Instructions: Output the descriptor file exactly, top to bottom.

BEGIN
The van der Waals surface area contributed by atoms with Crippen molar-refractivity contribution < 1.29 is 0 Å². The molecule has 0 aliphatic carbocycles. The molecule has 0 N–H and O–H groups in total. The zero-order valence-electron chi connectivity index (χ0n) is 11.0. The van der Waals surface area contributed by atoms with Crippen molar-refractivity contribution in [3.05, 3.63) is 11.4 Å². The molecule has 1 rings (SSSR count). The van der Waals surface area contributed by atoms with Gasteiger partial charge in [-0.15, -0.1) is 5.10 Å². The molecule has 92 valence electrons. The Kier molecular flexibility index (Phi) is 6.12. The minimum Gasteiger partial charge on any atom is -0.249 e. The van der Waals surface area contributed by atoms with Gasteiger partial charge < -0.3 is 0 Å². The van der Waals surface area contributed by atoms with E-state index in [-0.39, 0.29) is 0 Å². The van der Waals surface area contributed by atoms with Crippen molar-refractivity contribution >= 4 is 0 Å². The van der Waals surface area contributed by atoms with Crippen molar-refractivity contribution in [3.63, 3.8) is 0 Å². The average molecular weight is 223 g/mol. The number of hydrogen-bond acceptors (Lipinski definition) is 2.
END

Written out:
The van der Waals surface area contributed by atoms with Crippen molar-refractivity contribution < 1.29 is 0 Å². The molecule has 0 aliphatic carbocycles. The molecule has 0 N–H and O–H groups in total. The zero-order valence-electron chi connectivity index (χ0n) is 11.0. The van der Waals surface area contributed by atoms with Crippen molar-refractivity contribution in [3.05, 3.63) is 11.4 Å². The molecule has 1 rings (SSSR count). The van der Waals surface area contributed by atoms with Gasteiger partial charge in [-0.15, -0.1) is 5.10 Å². The molecule has 92 valence electrons. The Kier molecular flexibility index (Phi) is 6.12. The minimum Gasteiger partial charge on any atom is -0.249 e. The van der Waals surface area contributed by atoms with Gasteiger partial charge < -0.3 is 0 Å². The van der Waals surface area contributed by atoms with E-state index in [-0.39, 0.29) is 0 Å². The van der Waals surface area contributed by atoms with Crippen molar-refractivity contribution >= 4 is 0 Å². The van der Waals surface area contributed by atoms with Crippen molar-refractivity contribution in [3.63, 3.8) is 0 Å². The average molecular weight is 223 g/mol. The number of hydrogen-bond acceptors (Lipinski definition) is 2.